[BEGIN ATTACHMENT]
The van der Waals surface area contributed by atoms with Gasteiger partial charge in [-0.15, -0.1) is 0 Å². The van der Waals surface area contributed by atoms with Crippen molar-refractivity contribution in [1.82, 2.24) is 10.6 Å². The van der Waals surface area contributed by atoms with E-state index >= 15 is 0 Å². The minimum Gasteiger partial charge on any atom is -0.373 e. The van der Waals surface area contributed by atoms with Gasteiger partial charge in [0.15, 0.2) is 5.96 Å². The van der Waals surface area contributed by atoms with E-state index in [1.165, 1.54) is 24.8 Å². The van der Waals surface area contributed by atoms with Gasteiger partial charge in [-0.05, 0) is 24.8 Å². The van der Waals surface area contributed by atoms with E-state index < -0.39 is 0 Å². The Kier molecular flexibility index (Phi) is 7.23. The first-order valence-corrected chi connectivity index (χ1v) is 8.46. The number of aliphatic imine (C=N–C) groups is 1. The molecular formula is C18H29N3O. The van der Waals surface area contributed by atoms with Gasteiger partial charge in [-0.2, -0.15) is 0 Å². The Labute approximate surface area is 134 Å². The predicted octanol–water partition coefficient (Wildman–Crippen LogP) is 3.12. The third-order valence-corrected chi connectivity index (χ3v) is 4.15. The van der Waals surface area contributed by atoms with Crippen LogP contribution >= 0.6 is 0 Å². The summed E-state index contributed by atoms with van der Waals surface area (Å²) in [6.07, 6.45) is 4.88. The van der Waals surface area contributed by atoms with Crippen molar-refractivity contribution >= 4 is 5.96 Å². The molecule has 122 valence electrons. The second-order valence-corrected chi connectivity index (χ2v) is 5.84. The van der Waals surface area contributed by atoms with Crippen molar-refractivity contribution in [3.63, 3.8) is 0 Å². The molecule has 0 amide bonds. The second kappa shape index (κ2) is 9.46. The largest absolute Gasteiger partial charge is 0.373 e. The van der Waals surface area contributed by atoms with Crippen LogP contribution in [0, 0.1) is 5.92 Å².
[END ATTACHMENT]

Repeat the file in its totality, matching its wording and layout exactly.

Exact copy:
The van der Waals surface area contributed by atoms with Gasteiger partial charge in [-0.15, -0.1) is 0 Å². The van der Waals surface area contributed by atoms with Crippen molar-refractivity contribution in [1.82, 2.24) is 10.6 Å². The van der Waals surface area contributed by atoms with E-state index >= 15 is 0 Å². The minimum Gasteiger partial charge on any atom is -0.373 e. The van der Waals surface area contributed by atoms with Gasteiger partial charge in [0.15, 0.2) is 5.96 Å². The van der Waals surface area contributed by atoms with E-state index in [1.165, 1.54) is 24.8 Å². The van der Waals surface area contributed by atoms with Gasteiger partial charge in [-0.05, 0) is 24.8 Å². The van der Waals surface area contributed by atoms with E-state index < -0.39 is 0 Å². The Kier molecular flexibility index (Phi) is 7.23. The first-order valence-corrected chi connectivity index (χ1v) is 8.46. The number of aliphatic imine (C=N–C) groups is 1. The molecular formula is C18H29N3O. The van der Waals surface area contributed by atoms with Gasteiger partial charge in [-0.2, -0.15) is 0 Å². The Labute approximate surface area is 134 Å². The predicted octanol–water partition coefficient (Wildman–Crippen LogP) is 3.12. The third-order valence-corrected chi connectivity index (χ3v) is 4.15. The van der Waals surface area contributed by atoms with Crippen LogP contribution >= 0.6 is 0 Å². The summed E-state index contributed by atoms with van der Waals surface area (Å²) in [6.07, 6.45) is 4.88. The van der Waals surface area contributed by atoms with Crippen molar-refractivity contribution >= 4 is 5.96 Å². The molecule has 122 valence electrons. The second-order valence-corrected chi connectivity index (χ2v) is 5.84. The van der Waals surface area contributed by atoms with Crippen molar-refractivity contribution in [3.63, 3.8) is 0 Å². The molecule has 0 amide bonds. The second kappa shape index (κ2) is 9.46. The largest absolute Gasteiger partial charge is 0.373 e. The van der Waals surface area contributed by atoms with Crippen LogP contribution in [0, 0.1) is 5.92 Å².